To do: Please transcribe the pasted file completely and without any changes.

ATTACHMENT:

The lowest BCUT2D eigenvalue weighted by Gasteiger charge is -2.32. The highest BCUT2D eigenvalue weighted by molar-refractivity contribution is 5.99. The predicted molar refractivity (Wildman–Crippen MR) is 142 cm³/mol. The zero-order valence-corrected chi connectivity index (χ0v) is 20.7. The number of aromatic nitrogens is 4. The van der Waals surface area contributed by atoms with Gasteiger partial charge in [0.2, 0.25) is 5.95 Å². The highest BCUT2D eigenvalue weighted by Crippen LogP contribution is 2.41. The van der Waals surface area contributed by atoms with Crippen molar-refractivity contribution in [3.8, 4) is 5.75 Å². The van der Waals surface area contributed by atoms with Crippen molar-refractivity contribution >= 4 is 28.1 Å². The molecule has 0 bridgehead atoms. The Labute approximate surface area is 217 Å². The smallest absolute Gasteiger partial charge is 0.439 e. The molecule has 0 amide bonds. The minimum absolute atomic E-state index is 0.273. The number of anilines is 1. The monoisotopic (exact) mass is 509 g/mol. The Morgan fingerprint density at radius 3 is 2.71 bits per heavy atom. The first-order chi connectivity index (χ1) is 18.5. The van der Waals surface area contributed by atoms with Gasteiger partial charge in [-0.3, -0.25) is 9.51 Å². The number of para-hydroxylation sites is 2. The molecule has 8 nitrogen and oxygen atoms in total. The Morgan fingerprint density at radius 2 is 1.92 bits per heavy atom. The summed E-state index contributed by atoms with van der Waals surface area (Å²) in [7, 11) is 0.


The lowest BCUT2D eigenvalue weighted by Gasteiger charge is -2.32. The highest BCUT2D eigenvalue weighted by molar-refractivity contribution is 5.99. The predicted molar refractivity (Wildman–Crippen MR) is 142 cm³/mol. The zero-order valence-corrected chi connectivity index (χ0v) is 20.7. The number of aromatic nitrogens is 4. The van der Waals surface area contributed by atoms with Gasteiger partial charge in [0.2, 0.25) is 5.95 Å². The highest BCUT2D eigenvalue weighted by Crippen LogP contribution is 2.41. The van der Waals surface area contributed by atoms with Crippen molar-refractivity contribution in [3.8, 4) is 5.75 Å². The van der Waals surface area contributed by atoms with Crippen molar-refractivity contribution >= 4 is 28.1 Å². The molecule has 0 bridgehead atoms. The Labute approximate surface area is 217 Å². The smallest absolute Gasteiger partial charge is 0.439 e. The molecule has 0 amide bonds. The minimum absolute atomic E-state index is 0.273. The number of anilines is 1. The monoisotopic (exact) mass is 509 g/mol. The Morgan fingerprint density at radius 3 is 2.71 bits per heavy atom. The first-order chi connectivity index (χ1) is 18.5. The van der Waals surface area contributed by atoms with Gasteiger partial charge in [-0.3, -0.25) is 9.51 Å². The number of para-hydroxylation sites is 2. The molecule has 8 nitrogen and oxygen atoms in total. The Morgan fingerprint density at radius 2 is 1.92 bits per heavy atom. The summed E-state index contributed by atoms with van der Waals surface area (Å²) in [7, 11) is 0.